Women in child care class.

View of Sunkoshi river from Palapu village

Palapu village women with new solar panels


27th, 28th and 29th Projects Completed June 01 2014

... from the pages of EG #168
Since the March issue went to press EGFA has had huge success, funded it’s 27th, 28th and 29th projects installing solar lighting systems in health posts in the remote villages of Mithukram, Rakuwa and Balekhu. EGFA is now raising funds for it’s 30th project in the village of Adheri in Eastern Nepal.

Rakuwa village Health Post staff with new lights.

 


26th Project Completed March 01 2014

 ...from the pages of Earth Garden # 167

"EGFA was off to a flying start in 2014 when the first of the year’s projects was completed on the 11th Januray. 15 lights were installed in a vital health post in the remote village of Aishulakharka: this 3kg baby girl was born just after the lights were switched on for the first time. After a record number of installations in 2013 EGFA is fundraising for it’s 27th village."

 

 Below is a letter from Yada, the director of the Himalayan Light Foundation describing the project.

"Dear Alan,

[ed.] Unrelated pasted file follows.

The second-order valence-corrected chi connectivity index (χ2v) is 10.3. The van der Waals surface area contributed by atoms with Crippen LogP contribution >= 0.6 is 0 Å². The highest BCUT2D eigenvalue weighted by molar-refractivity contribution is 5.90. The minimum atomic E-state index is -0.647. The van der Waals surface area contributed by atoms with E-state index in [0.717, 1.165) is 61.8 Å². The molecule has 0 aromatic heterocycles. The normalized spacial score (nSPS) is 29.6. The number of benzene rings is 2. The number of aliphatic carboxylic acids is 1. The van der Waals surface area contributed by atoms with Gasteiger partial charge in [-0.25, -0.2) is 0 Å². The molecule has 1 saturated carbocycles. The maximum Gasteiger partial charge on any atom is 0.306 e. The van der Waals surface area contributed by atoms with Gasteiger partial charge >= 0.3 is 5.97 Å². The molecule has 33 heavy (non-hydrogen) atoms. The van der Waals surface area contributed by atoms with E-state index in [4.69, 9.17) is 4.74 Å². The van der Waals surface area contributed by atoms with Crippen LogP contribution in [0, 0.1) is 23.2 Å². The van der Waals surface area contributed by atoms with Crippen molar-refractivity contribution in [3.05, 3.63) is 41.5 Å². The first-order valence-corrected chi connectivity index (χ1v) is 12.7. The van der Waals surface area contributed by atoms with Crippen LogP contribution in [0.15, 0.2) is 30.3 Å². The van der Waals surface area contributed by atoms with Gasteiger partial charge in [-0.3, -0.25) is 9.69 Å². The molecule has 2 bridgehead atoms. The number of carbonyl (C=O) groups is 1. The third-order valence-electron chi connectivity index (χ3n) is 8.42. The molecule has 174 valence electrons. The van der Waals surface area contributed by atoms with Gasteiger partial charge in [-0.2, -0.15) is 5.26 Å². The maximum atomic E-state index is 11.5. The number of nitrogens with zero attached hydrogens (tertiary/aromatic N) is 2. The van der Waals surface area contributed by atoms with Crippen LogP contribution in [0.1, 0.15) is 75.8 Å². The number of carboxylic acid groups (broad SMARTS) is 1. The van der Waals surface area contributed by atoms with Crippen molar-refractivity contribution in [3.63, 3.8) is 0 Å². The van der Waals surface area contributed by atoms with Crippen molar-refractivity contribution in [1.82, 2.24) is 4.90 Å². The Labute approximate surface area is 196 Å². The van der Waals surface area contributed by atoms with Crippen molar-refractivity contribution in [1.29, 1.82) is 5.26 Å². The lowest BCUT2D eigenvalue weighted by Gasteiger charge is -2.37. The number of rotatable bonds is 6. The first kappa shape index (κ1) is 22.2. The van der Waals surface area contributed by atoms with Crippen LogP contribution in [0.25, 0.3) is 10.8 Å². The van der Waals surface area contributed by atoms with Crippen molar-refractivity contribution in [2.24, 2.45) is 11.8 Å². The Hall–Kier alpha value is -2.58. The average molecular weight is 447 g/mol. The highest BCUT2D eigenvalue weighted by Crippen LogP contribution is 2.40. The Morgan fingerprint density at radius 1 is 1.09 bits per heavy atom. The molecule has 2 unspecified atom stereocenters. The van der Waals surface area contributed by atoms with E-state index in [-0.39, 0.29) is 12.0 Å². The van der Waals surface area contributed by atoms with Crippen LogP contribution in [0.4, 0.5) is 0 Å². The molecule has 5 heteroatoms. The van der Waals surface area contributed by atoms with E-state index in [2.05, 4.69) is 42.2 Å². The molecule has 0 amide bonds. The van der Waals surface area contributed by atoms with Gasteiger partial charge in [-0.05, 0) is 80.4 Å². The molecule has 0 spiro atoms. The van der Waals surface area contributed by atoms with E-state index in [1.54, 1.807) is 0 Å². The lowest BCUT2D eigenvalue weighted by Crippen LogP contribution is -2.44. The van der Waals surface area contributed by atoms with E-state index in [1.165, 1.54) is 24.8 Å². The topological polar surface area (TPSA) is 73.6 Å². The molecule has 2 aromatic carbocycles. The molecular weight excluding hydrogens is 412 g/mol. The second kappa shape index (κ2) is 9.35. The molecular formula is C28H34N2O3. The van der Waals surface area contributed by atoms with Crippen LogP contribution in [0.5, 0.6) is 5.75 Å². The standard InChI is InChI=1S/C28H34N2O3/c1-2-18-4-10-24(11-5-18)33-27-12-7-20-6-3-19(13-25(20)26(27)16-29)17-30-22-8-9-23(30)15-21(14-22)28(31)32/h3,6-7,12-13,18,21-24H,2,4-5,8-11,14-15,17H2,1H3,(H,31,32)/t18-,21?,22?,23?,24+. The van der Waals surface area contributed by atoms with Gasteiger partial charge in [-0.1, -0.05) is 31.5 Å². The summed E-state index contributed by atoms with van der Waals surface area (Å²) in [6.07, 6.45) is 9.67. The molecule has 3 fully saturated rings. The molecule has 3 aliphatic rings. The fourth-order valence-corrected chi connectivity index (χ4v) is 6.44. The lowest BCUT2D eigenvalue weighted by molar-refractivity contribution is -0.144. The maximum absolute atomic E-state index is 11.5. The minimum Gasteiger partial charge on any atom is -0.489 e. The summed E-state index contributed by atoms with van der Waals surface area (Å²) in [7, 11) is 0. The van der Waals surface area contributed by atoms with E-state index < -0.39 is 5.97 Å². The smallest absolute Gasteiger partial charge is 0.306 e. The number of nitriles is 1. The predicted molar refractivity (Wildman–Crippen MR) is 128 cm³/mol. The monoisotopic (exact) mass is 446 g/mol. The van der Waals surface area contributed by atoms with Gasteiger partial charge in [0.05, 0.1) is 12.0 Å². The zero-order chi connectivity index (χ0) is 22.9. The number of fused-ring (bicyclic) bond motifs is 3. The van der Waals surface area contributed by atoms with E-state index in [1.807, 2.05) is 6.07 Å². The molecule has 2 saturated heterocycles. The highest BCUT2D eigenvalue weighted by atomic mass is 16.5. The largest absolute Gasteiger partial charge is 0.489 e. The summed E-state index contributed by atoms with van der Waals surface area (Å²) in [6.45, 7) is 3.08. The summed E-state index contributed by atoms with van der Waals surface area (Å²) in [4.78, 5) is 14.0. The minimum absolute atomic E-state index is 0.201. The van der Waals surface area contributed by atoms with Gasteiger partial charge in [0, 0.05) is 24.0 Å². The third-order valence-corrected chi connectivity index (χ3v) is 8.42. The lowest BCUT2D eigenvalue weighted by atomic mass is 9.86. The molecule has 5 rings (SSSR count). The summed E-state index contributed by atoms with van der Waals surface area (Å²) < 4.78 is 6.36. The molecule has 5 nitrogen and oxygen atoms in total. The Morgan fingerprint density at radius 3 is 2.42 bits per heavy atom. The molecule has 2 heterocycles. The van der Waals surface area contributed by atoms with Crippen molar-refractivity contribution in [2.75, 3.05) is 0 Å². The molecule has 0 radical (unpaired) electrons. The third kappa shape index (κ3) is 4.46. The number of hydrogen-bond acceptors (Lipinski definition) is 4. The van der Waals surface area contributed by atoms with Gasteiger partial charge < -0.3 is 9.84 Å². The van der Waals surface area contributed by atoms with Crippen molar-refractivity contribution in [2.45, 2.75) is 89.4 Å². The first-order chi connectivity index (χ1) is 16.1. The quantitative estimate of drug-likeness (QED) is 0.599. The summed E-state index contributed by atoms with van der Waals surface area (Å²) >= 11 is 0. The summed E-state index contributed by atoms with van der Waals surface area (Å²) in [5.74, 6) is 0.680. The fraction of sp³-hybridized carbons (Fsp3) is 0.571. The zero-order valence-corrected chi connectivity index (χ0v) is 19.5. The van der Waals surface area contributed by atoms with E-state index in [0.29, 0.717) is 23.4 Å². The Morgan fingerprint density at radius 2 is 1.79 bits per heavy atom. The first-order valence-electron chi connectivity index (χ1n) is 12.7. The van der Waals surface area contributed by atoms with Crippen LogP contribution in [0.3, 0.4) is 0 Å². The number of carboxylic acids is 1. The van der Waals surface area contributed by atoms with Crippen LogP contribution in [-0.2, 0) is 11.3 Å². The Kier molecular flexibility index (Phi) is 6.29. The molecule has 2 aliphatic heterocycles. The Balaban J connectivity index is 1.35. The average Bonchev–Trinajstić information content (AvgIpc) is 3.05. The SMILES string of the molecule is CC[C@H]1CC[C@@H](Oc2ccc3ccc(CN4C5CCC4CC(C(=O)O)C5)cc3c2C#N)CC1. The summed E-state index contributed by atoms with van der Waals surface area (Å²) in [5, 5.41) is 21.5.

Aishulakharka Health Post of Khotang district Solar Instillation is the first project of 2014 of Earth Garden Foundation Australia.  Hiking to Aishulakharka village is the hardest walk I have ever done. Its straight down to river for 3 hours then about 6.5 hours straight up to Aishulakharka. We reach Aishulakharka at around 5 in the afternoon complete exhausted.

 Next day, we walked to the Health Center and start our installation work. We have installed two 60 watt solar panels with 15 lights. The health post staff helped us to install the system. The villagers and the health post management committee visited us while we were working.

We found the health post very busy. One patient was brought to the health post who fell from the tree while cutting the branches, another came with dental problem and another was delivery case. This time the lights was inaugurated by a new born baby it was a coincident that we have completed the installation and was about to test the light, when we put on the light on the same time a baby was born, she weight around 3 KG.( Please see the pictures).